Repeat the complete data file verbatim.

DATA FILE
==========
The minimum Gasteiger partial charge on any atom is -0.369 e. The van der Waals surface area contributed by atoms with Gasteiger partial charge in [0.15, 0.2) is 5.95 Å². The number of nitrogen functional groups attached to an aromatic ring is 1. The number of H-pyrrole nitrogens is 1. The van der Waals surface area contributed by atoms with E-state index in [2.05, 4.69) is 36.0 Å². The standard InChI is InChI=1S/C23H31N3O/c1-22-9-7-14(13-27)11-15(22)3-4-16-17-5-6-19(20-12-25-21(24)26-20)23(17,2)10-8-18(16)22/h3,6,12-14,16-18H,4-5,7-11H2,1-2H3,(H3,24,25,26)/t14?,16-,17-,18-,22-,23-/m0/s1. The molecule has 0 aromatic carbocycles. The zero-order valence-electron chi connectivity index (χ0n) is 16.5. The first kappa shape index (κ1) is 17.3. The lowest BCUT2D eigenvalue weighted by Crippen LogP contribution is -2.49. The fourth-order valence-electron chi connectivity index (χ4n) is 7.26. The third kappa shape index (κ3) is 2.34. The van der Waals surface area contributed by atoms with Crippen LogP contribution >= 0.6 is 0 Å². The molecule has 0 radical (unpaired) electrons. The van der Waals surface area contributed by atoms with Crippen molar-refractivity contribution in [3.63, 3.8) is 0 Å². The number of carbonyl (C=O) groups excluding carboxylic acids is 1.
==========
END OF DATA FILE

The minimum Gasteiger partial charge on any atom is -0.369 e. The van der Waals surface area contributed by atoms with Gasteiger partial charge in [0.15, 0.2) is 5.95 Å². The number of nitrogen functional groups attached to an aromatic ring is 1. The number of H-pyrrole nitrogens is 1. The van der Waals surface area contributed by atoms with E-state index in [2.05, 4.69) is 36.0 Å². The standard InChI is InChI=1S/C23H31N3O/c1-22-9-7-14(13-27)11-15(22)3-4-16-17-5-6-19(20-12-25-21(24)26-20)23(17,2)10-8-18(16)22/h3,6,12-14,16-18H,4-5,7-11H2,1-2H3,(H3,24,25,26)/t14?,16-,17-,18-,22-,23-/m0/s1. The molecule has 0 aromatic carbocycles. The zero-order valence-electron chi connectivity index (χ0n) is 16.5. The first kappa shape index (κ1) is 17.3. The lowest BCUT2D eigenvalue weighted by Crippen LogP contribution is -2.49. The fourth-order valence-electron chi connectivity index (χ4n) is 7.26. The third kappa shape index (κ3) is 2.34. The van der Waals surface area contributed by atoms with Crippen LogP contribution >= 0.6 is 0 Å². The molecule has 0 radical (unpaired) electrons. The van der Waals surface area contributed by atoms with Crippen molar-refractivity contribution in [3.63, 3.8) is 0 Å². The number of carbonyl (C=O) groups excluding carboxylic acids is 1.